By Celluloid Liberation Front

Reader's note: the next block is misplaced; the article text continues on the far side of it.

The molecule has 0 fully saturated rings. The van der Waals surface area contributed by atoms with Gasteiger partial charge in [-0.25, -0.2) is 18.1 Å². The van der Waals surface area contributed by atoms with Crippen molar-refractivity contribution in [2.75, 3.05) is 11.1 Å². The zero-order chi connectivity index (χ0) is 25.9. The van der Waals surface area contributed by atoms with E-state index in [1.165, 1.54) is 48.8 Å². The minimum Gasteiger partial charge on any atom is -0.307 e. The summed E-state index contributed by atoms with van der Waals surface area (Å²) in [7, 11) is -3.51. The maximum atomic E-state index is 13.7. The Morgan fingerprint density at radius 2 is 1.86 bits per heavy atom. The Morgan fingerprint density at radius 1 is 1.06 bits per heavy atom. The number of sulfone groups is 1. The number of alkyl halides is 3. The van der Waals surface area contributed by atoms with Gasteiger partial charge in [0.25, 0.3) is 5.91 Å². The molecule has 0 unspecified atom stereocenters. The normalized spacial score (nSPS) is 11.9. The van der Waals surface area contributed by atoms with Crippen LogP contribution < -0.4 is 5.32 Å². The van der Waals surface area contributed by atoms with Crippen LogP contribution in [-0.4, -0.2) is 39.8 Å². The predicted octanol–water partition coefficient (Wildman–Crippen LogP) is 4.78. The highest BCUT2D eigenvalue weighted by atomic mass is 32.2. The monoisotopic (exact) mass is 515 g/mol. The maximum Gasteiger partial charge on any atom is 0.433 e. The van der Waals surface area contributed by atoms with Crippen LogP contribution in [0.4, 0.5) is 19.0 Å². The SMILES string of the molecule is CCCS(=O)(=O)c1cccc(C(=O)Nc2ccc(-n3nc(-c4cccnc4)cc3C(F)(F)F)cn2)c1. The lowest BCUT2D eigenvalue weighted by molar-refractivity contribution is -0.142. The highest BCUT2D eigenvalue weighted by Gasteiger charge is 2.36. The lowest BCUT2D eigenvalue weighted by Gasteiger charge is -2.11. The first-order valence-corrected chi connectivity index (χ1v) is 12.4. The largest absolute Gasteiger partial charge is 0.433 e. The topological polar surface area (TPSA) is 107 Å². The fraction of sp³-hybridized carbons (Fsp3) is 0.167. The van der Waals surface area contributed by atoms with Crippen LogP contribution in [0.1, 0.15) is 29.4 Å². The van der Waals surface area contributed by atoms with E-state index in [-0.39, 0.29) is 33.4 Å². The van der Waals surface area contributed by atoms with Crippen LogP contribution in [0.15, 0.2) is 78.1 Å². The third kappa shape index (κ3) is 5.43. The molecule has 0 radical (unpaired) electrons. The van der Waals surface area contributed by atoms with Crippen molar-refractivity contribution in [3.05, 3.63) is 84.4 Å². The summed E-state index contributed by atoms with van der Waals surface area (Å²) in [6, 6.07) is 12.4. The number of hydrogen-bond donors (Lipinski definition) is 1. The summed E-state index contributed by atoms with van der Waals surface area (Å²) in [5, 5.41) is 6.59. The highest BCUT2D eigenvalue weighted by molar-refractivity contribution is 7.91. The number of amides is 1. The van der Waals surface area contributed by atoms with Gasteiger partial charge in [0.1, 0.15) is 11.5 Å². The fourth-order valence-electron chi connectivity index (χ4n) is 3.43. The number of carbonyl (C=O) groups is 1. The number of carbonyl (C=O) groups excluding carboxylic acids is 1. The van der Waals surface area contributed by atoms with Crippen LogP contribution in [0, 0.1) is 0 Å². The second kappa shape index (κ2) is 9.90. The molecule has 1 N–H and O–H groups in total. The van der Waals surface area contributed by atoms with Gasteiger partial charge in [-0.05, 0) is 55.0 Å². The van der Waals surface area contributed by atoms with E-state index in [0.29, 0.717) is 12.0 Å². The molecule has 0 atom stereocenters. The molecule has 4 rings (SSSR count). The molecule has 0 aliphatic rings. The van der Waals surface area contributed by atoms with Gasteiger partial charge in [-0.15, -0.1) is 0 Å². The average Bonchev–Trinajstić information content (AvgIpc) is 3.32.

Jude (Adam Driver) and Mina (Alba Rochwacher) get stuck in a toilet together and fall in love, they marry and have a kid, but they won’t live happily ever after. Quite the contrary: once the newborn comes into their young and hopeful lives things get quite complicated, to say the very least. Mina turns out to be a vegan fundamentalist intent on starving her child to death, feeding him seeds, suspicious unguents and organic vegetables she personally cultivates on the apartment’s rooftop. Jude starts doubting his wife’s “natural ways” when the baby doesn’t gain weight and secretly feeds him meat, causing the situation to further degenerate. Later, Jude’s mother will put a rather undiplomatic end to this tormented family drama once and for all. Saverio Costanzo specializes in films and topics way bigger and profound than he can actually handle. He started off his career with a film about a Palestinian and an Israeli family having to live under the same roof (Private), continued with the spiritual dilemmas of a young priest (In Memory of Myself), and sinks here with a parental drama whose tragedy seems to overwhelm the director himself. Semi-reliable proof of Costanzo’s inadequacy came in the form of giggles during the press screening in Venice in front of a film whose subject matter is anything but funny. The film adopts a heavy-handed approach to explore a plausible issue and turns it into an implausible and ridiculous film. Is the director’s idea of psychological introspection really fish-eye lensing? Is having watched Rosemary’s Baby four times in high school a good enough excuse to make a movie? These and other puzzling questions await spectators eager to discover Costanzo’s craftsmanship. To be fair, the film does tangentially touch upon potentially interesting topics, such as the current trend of organic obsession as the other face of the post-human drift of modern societies, or how pregnancy and motherhood can be completely eradicated from the cycle of life and brutally thrown into the rat race of status symbolism, successful heterosexuality and so on. But the film’s aim apparently lies elsewhere. Should anyone find it, please let us know. On a positive note, fans of Girls might find Driver’s performance laudable.